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About Those Rankings | Inside Higher Ed

I am not an employee of Inside Higher Ed and have precisely zero influence of what appears on its virtual pages – with the obvious exception of this blog – but nonetheless, I felt a little frisson of pride when reading Scott Jaschik’s introduction to IHE’s coverage of this year’s release of the U.S. News and World Report rankings.

The U.S. News & World Report rankings for 2023 were released today, and the top colleges are not a surprise. As in past years, Inside Higher Ed doesn’t report on the results of the rankings because of widespread concerns about the validity of ordinally ranking colleges by a single number and a sense that rankings favor wealthier institutions. (For those who are interested in the rankings themselves, we invite you to visit the magazine’s listings.)

I appreciate the principled stance of how the information is conveyed. Obviously a news organization dedicated to higher education cannot ignore the release of these rankings, but neither do they need to uncritically parrot the actual ordinal rankings as news because news they are not.

Just as I had a little burst of something like pride at seeing how IHE was treating the news, I get a little jolt of despair every time I see the leadership of a higher education institution trumpet their ranking. The number of schools and leaders I saw doing this too long to list, but I appreciated Holden Thorpe’s observation on Twitter noting that any school between #3 and #17 on last year’s list that is touting jumping up a spot is doing so without noting the reason for their rise is because “Columbia committed fraud.”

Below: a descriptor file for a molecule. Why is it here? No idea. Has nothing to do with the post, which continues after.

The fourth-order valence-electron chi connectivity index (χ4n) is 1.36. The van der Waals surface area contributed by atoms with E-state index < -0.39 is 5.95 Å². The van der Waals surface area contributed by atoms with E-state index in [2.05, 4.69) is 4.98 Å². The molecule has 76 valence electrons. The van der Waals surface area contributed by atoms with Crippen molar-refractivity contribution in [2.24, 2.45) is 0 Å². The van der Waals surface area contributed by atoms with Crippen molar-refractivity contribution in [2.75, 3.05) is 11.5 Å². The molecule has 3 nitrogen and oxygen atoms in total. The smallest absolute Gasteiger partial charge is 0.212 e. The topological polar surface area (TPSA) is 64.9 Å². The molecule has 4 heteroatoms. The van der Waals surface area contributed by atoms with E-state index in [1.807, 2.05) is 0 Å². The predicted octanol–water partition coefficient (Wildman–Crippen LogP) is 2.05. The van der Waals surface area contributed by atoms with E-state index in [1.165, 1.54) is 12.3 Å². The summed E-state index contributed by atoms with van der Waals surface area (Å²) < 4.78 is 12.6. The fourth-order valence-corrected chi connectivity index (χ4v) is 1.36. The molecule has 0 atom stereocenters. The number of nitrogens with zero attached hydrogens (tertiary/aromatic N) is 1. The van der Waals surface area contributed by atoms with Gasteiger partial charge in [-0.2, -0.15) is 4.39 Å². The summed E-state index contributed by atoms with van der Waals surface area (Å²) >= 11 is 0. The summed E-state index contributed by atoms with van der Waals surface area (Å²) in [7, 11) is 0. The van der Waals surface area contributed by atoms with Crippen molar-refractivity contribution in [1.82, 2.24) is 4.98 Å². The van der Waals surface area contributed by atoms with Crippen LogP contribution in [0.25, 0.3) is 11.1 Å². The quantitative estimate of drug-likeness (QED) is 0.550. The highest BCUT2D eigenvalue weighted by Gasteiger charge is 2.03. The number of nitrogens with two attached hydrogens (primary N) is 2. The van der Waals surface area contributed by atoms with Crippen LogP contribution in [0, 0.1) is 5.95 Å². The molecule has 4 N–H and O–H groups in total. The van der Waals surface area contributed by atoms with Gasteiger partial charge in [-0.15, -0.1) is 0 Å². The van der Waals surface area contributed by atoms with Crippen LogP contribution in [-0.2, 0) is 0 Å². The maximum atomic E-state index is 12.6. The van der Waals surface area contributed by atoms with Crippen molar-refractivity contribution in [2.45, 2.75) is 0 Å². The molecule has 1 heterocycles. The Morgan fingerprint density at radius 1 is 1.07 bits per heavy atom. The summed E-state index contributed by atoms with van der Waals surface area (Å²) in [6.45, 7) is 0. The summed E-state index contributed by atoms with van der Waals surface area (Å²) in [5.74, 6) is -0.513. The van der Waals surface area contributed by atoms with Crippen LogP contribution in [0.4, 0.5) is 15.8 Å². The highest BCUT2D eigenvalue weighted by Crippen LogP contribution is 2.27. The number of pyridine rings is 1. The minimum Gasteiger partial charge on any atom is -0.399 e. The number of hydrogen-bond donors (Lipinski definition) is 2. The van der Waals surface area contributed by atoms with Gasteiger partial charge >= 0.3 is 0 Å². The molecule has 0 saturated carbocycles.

Columbia dropped to #18 following some admissions that, as accused by one of its own professors, it had provided inaccurate data in previous years of the rankings. The New York Times frames the episode this way:

“Columbia’s public humiliation raises questions for many parents and educational policymakers: Can the quality of a college be ranked by a single number, the way critics rate movies with stars? And should students choose where to go to college based on what has become a proxy for prestige?”

I think I did a full-on forehead slap at this. I understand the question is rhetorical, but, come on. Why pretend there is doubt or a dispute about whether or not the quality of a college can be ranked by a single number when in reality, there is none?

Is there an educational policymaker who sincerely believes that the quality of a college can be ranked by a single number? 

As IHE’s coverage notes, there is nothing new about schools getting caught gaming the ratings with incorrect data.  Emory University (in 2012), Claremont McKenna College (the same year) and Tulane University (in 2013) have all been previously exposed.

I personally worked at Clemson University when the president at the time, James Barker, was gripped by a mania for Clemson to climb into the Top 20 of public universities. Clemson did not submit erroneous data, but they gamed it by increasing the number of classes under 20 students in the fall, when data was reported, before bumping caps in the identical classes to 22 or 24 for the spring, adding the equivalent of an additional course of workload for those of us teaching four sections of class.

Students taking these courses in the spring were undoubtedly harmed by the practice.